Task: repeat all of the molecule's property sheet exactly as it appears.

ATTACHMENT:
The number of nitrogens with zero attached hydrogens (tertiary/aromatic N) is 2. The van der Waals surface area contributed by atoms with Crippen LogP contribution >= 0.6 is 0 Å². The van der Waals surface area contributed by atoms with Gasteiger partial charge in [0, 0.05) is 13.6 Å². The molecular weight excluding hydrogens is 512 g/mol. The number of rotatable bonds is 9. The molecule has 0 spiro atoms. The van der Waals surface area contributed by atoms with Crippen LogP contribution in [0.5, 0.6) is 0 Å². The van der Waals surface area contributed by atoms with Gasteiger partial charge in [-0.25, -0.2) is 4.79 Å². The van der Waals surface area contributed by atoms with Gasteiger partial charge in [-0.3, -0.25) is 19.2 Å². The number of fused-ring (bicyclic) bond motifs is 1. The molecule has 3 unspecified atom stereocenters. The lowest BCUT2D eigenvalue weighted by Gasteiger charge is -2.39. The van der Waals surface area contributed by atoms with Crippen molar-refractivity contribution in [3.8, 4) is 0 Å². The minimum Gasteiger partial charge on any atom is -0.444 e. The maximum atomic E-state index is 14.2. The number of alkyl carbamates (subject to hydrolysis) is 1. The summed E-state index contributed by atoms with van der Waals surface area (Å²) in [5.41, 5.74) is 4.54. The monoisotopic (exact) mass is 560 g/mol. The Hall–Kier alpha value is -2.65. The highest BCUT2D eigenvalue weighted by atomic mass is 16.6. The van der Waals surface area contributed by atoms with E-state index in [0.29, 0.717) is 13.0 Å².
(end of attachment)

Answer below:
The number of nitrogens with zero attached hydrogens (tertiary/aromatic N) is 2. The van der Waals surface area contributed by atoms with Crippen LogP contribution >= 0.6 is 0 Å². The van der Waals surface area contributed by atoms with Gasteiger partial charge in [0, 0.05) is 13.6 Å². The molecular weight excluding hydrogens is 512 g/mol. The number of rotatable bonds is 9. The molecule has 0 spiro atoms. The van der Waals surface area contributed by atoms with Crippen LogP contribution in [0.5, 0.6) is 0 Å². The van der Waals surface area contributed by atoms with Gasteiger partial charge in [-0.25, -0.2) is 4.79 Å². The van der Waals surface area contributed by atoms with Gasteiger partial charge in [-0.3, -0.25) is 19.2 Å². The number of fused-ring (bicyclic) bond motifs is 1. The molecule has 3 unspecified atom stereocenters. The lowest BCUT2D eigenvalue weighted by Gasteiger charge is -2.39. The van der Waals surface area contributed by atoms with Crippen molar-refractivity contribution in [3.8, 4) is 0 Å². The minimum Gasteiger partial charge on any atom is -0.444 e. The maximum atomic E-state index is 14.2. The number of alkyl carbamates (subject to hydrolysis) is 1. The summed E-state index contributed by atoms with van der Waals surface area (Å²) in [5.41, 5.74) is 4.54. The monoisotopic (exact) mass is 560 g/mol. The Hall–Kier alpha value is -2.65. The highest BCUT2D eigenvalue weighted by atomic mass is 16.6. The van der Waals surface area contributed by atoms with E-state index in [0.29, 0.717) is 13.0 Å².